Friday, August 8, 1997

The whole story hasn't been told

No one loves a good conspiracy theory more than journalists. Which is why the absence of any real evidence of police corruption in the Wing Lee child pornography case is so frustrating.

Whether Arlene Hache's allegation that police ignored evidence that children were involved in prostitution and pornography -- evidence to which she directed them over the past five years -- warrants an independent investigation is a tough call.

The Yellowknife Women's Centre's executive director, or her suggestion that prominent Northerners were involved, should not be dismissed out of hand, even though the police have done so in an uncharacteristically blunt fashion. But from our point of view there is a more fundamental question that demands an answer first.

The whole Wing Lee affairs springs from a police raid one night this spring of the Five Aces Social Club, which has been running nightly poker games on a regular basis for the last 15 years or so.

The club's existence, and the fact that it has been frequented by prominent Yellowknifers, is and has been common knowledge across the NWT for years. Few seemed to have a problem with it, and why should they? After all, gambling is only illegal when the house takes a cut.

Here is the unanswered question: Why, after all this time, did the RCMP decide to raid the Five Aces Social Club? Was their discovery of 14 handguns and some 1,300 sex videotapes, many featuring underage girls, just a lucky break?

What changed? What was the trigger?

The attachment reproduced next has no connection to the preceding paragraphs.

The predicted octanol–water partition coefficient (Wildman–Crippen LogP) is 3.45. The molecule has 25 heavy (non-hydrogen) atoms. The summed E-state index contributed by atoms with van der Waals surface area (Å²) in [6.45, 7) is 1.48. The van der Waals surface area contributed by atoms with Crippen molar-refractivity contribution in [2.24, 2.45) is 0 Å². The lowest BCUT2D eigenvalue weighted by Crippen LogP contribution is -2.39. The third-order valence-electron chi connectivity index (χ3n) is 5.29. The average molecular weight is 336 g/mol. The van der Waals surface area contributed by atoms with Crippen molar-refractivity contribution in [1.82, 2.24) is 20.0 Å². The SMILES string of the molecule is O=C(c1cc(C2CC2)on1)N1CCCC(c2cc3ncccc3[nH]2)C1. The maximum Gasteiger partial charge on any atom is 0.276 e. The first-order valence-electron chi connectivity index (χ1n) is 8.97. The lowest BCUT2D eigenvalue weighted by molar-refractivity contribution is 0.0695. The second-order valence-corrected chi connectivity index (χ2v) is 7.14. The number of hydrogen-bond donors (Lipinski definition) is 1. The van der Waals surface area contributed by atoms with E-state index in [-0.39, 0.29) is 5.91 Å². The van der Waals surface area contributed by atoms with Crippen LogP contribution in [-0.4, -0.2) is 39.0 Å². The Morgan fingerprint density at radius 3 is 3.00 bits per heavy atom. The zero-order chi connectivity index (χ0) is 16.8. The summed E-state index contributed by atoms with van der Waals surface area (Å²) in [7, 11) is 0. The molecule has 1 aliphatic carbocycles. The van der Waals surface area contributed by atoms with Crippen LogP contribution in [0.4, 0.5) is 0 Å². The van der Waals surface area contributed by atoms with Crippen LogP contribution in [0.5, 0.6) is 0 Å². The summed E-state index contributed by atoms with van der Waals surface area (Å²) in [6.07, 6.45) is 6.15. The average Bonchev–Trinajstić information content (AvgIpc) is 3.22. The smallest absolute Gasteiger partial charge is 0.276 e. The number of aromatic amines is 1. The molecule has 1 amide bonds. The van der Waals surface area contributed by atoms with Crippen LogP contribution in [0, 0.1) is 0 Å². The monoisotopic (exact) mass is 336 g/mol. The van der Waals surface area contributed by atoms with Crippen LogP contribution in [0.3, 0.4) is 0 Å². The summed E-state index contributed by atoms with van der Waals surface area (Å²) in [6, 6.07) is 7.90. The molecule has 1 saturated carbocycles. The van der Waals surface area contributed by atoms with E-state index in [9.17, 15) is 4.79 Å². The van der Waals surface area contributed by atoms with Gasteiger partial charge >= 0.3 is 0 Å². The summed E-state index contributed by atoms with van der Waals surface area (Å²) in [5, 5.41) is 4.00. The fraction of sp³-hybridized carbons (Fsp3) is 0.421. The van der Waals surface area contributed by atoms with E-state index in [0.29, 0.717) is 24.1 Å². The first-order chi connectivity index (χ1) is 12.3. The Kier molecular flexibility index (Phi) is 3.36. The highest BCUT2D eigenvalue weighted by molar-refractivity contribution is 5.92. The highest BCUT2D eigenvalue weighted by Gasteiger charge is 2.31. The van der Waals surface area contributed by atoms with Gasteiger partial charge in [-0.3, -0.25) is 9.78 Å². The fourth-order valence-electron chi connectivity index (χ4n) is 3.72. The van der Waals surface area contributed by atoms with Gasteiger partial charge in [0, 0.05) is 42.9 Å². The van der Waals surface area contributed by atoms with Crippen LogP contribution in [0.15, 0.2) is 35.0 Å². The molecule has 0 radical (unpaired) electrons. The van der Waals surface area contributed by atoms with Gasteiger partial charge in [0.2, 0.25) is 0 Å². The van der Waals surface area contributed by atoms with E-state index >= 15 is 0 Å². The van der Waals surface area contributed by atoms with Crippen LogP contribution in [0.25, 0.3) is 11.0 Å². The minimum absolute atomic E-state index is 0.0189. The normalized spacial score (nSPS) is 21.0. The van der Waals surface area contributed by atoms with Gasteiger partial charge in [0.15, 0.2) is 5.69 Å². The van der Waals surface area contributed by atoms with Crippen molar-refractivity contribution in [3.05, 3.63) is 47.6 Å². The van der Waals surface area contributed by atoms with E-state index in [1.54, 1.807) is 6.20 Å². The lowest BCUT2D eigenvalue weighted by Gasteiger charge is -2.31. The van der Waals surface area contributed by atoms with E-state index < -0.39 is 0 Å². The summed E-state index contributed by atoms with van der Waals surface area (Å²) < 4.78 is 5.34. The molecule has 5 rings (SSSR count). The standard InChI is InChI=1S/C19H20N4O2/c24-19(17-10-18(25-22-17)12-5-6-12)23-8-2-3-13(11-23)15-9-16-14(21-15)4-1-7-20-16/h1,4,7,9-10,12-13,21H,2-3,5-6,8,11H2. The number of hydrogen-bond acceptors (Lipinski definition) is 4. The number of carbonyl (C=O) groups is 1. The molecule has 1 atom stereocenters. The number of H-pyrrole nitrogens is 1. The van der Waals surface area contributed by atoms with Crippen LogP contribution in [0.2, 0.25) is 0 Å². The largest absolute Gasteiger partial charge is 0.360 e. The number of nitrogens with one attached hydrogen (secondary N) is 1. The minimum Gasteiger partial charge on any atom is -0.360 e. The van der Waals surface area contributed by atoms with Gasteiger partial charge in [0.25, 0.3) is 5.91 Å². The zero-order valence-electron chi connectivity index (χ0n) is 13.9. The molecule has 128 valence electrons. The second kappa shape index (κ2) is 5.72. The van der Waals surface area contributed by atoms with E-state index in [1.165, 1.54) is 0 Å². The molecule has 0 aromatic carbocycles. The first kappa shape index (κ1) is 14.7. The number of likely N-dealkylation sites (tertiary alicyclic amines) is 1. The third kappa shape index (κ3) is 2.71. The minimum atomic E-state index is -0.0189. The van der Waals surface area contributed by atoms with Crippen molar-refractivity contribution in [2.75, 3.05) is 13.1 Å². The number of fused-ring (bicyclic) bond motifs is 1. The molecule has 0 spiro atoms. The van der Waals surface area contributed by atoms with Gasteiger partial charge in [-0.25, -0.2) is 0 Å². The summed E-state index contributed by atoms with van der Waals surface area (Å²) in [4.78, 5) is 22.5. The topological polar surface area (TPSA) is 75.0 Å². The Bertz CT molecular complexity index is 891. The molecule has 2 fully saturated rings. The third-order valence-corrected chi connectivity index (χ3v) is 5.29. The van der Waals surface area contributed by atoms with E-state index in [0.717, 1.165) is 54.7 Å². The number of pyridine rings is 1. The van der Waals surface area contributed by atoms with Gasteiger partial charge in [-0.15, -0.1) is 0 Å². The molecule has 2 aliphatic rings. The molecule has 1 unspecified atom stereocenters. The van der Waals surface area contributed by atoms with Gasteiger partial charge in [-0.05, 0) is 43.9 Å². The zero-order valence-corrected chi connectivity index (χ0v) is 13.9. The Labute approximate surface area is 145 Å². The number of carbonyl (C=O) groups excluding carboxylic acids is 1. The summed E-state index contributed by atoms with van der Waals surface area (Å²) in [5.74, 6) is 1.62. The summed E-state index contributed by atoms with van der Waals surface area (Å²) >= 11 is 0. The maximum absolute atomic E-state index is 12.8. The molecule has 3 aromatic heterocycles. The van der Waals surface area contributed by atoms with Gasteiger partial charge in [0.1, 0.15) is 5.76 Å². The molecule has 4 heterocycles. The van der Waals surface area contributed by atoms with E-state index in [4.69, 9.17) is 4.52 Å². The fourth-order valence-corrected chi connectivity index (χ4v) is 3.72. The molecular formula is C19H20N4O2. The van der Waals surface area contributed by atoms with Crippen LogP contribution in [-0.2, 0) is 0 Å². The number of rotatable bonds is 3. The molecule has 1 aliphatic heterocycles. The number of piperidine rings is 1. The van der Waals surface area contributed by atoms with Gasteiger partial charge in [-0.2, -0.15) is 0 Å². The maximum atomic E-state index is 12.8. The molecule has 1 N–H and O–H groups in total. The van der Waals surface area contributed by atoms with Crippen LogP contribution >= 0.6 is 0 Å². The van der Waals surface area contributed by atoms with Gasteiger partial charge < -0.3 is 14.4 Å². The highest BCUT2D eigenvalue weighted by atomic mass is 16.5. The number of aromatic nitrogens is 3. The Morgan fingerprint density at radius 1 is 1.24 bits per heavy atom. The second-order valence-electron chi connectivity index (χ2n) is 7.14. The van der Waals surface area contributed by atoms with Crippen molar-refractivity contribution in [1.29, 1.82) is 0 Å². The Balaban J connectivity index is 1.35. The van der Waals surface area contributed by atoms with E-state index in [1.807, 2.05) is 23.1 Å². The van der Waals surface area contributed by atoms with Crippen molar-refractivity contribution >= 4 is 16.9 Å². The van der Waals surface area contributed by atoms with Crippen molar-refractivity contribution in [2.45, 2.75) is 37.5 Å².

Against this backdrop, Hache's allegations assume a certain level of credibility. Maybe not enough for an independent investigation, but enough to warrant at least a more transparent explanation from police about why things happened when they did.

Striking out

The last thing that this town needs is a miners' strike.

The price of gold has recently dropped to $320 an ounce. Royal Oak's stocks are trading at $2.36, down from $5.70 in September, reflecting Peggy Witte's failed corporate strategy.

Yellowknifers are dealing with the pending impact of division of the territories, "for sale" signs are popping up on front lawns like fireweed and Caribou Carnival's future is wobbly at best.

Nobody is dismissing the Con Miramar miners' legitimate concerns -- they haven't had a pay raise in far too long -- but, as in many other aspects of life, timing is everything.

Creative grads

There are few things as pathetic as a high school graduate who either fails to secure a summer job or gives up trying to obtain one and then complains about the lack of work.

That's why Peggy Holroyd and Erika Pittman, who are bound for university this fall, are so impressive.

They created their own employment, selling T-shirts emblazoned with hand-designed logos and caricatures. The St. Pat's grads got their start with a small loan from the Business Development Bank of Canada, which they have to pay back in September. More than a money-making venture, the two learned a thing or two about entrepreneurship, too.

We already knew they have what it takes to be successful people -- otherwise they wouldn't have risen to the challenge in the first place.